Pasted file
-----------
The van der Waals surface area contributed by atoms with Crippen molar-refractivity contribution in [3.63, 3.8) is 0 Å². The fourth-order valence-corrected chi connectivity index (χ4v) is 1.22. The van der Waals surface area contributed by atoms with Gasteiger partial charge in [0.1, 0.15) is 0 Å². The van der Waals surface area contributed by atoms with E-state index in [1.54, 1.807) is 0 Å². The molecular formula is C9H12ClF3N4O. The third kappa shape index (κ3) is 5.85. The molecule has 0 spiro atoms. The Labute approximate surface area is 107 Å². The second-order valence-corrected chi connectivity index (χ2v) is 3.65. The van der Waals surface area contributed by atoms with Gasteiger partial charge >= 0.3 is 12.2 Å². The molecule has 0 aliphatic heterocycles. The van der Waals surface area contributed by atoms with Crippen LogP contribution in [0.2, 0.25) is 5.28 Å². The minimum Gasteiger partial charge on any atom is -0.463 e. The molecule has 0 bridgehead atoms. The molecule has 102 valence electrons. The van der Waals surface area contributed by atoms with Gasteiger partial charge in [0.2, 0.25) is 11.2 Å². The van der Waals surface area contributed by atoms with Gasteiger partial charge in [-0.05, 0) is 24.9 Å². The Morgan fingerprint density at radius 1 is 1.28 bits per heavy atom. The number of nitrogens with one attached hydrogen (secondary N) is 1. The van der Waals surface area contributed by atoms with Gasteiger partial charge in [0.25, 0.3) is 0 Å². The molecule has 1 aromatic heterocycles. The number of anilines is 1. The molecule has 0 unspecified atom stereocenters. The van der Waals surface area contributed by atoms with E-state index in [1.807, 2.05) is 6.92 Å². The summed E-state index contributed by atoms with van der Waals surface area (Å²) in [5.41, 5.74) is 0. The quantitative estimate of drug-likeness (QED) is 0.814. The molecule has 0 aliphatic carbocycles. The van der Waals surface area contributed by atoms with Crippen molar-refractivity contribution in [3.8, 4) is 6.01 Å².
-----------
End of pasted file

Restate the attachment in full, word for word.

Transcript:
The van der Waals surface area contributed by atoms with Crippen molar-refractivity contribution in [3.63, 3.8) is 0 Å². The fourth-order valence-corrected chi connectivity index (χ4v) is 1.22. The van der Waals surface area contributed by atoms with Gasteiger partial charge in [0.1, 0.15) is 0 Å². The van der Waals surface area contributed by atoms with E-state index in [1.54, 1.807) is 0 Å². The molecular formula is C9H12ClF3N4O. The third kappa shape index (κ3) is 5.85. The molecule has 0 spiro atoms. The Labute approximate surface area is 107 Å². The second-order valence-corrected chi connectivity index (χ2v) is 3.65. The van der Waals surface area contributed by atoms with Gasteiger partial charge >= 0.3 is 12.2 Å². The molecule has 0 aliphatic heterocycles. The van der Waals surface area contributed by atoms with Crippen LogP contribution in [0.2, 0.25) is 5.28 Å². The minimum Gasteiger partial charge on any atom is -0.463 e. The molecule has 0 bridgehead atoms. The molecule has 102 valence electrons. The van der Waals surface area contributed by atoms with Gasteiger partial charge in [0.2, 0.25) is 11.2 Å². The van der Waals surface area contributed by atoms with Gasteiger partial charge in [-0.05, 0) is 24.9 Å². The Morgan fingerprint density at radius 1 is 1.28 bits per heavy atom. The number of nitrogens with one attached hydrogen (secondary N) is 1. The van der Waals surface area contributed by atoms with Gasteiger partial charge in [0.25, 0.3) is 0 Å². The molecule has 1 aromatic heterocycles. The number of anilines is 1. The molecule has 0 unspecified atom stereocenters. The van der Waals surface area contributed by atoms with E-state index in [1.807, 2.05) is 6.92 Å². The summed E-state index contributed by atoms with van der Waals surface area (Å²) in [5.41, 5.74) is 0. The quantitative estimate of drug-likeness (QED) is 0.814. The molecule has 0 aliphatic carbocycles. The van der Waals surface area contributed by atoms with Crippen molar-refractivity contribution in [3.8, 4) is 6.01 Å².